Metta Fund

Marlene Tran, 73

"Don't ever give up"

There is no one title that can totally encapsulate the work that Marlene Tran does. Teacher does not suffice. Nor does community leader. Cultural ambassador also falls short.

Marlene came to the United States by way of Hong Kong in 1966 with her mother and “a tiny suitcase.” She began studying almost immediately, following up her Associates Degree with two masters degrees. She would have secured her doctorate if not for the consuming work she was doing for her community’s immigrant population – which then became her passion.

Her first job in Oakland in the 70s as a teacher’s aide paid $2.50 an hour. Marlene worked the following 35 years teaching 10- to- 12 hour days. From the beginning, she knew that teaching recently arrived immigrants was more than just teaching them English – her wish was to educate her students so that they “could be productive citizens.”

As a Buddhist, she lives and interacts with compassion. She worked with immigrants not only on their job applications and resulting challenges but at every stage of their immigration progress. After she moved to Visitacion Valley in the 1980s – then known as the “Forgotten Valley” – she knew she was equipping them with the skills necessary to survive, too. “Things don’t really belong to me as a person – so I like to share,” she states.

Visitacion Valley was a “ghost town” but the ESL program for adults she spearheaded helped “invigorate the neighborhood.” In 2007 she retired from CCSF and made Raymond Avenue in Vis Valley – where her office and the Felton Institute are located – her home. From here, she began digging deep into community and aging issues.

“I think the greatest reward for the work I do everyday is – wherever I go – they come and thank me!”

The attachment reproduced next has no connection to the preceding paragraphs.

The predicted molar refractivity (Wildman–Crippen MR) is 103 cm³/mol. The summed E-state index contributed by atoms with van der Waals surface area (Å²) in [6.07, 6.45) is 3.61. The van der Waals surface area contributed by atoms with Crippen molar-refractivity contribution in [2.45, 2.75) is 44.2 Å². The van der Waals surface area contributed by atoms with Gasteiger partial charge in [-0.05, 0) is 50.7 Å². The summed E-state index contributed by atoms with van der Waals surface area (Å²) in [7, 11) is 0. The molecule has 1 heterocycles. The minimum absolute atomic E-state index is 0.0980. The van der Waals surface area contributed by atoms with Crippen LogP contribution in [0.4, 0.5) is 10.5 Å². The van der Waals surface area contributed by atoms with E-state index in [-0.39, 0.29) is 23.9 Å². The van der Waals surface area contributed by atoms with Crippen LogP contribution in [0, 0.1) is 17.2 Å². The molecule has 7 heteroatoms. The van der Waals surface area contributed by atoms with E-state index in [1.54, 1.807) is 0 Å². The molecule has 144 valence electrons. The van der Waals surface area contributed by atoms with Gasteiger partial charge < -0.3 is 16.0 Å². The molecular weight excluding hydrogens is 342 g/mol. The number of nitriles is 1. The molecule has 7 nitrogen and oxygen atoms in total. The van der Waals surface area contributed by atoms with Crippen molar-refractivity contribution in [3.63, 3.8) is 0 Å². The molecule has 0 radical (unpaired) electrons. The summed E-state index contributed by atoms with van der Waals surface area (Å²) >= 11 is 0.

“Many seniors work very hard,” she says, “especially first-generation immigrants. They should be validated for their hard work and contributions.” Under Mayor Brown, Marlene was recognized as an Immigration Rights Commissioner.

Being recognized by city officials is par for the course these days, it seems. In March of 2019, she was one of the three women in San Francisco recognized during the opening for women’s history month by Mayor London Breed. In September of the same year, Mayor Breed appointed Marlene as the Commissioner to the Southeast Facility Community Commission. She is also an active member and/or an advisor to: Ingleside Police Advisory Board, the Asian Pacific Islander Forum, Board of Stop Crime SF, Southeast Community Facility Commission. District 10 is a vibrant and integral part of San Francisco, and Marlene works to make sure you know about it.

Does she like all these titles? “Honestly,” she says, “I think the greatest reward for the work I do everyday is – wherever I go – they come and thank me!” Grateful, she continues, “I mean, Jeez! Who on earth would have such a blessed life? I did everything because I’m passionate. As a Buddhist, my true nature comes out, and I am also very caring” about the community.

“It’s been an honor to be recognized for being my authentic self,” she says.

Watching Marlene interact with people she passes on the street or runs into at events, one might think she’d long planned on becoming a community ambassador. “I never saw myself as a community organizer,” she recalls. “I was working on so many degrees and jobs!”

“Don’t ever give up,” she offers. “It is hard being from a community that does not receive much resources…but we also have to be more proactive!”

She’s always “admired people who do good work,” and what impresses her most are those “who treat others well.” Giving back is part of her philosophy. “You never just take take take,” she says, “same with friends – you give me your time and I’ll honor you with something in return.”

“There is a saying in Chinese about life,” she shared, “First it’s bitter, then it’s sweet.” She learned early in life to work hard, be frugal, be kind to the environment and her neighbors alike. Now, the recognition she’s earned and friendships she’s nurtured are some of life’s greatest rewards.

“We should each use our experience to help our family and community,” she states. “I’m very blessed that I can do this.”

How to build community and garner respect? “Show people you appreciate them every day.” Words to live by, certainly.

“It’s been an honor to be recognized for being my authentic self.”

All photos courtesy of: Sahara Marina Borja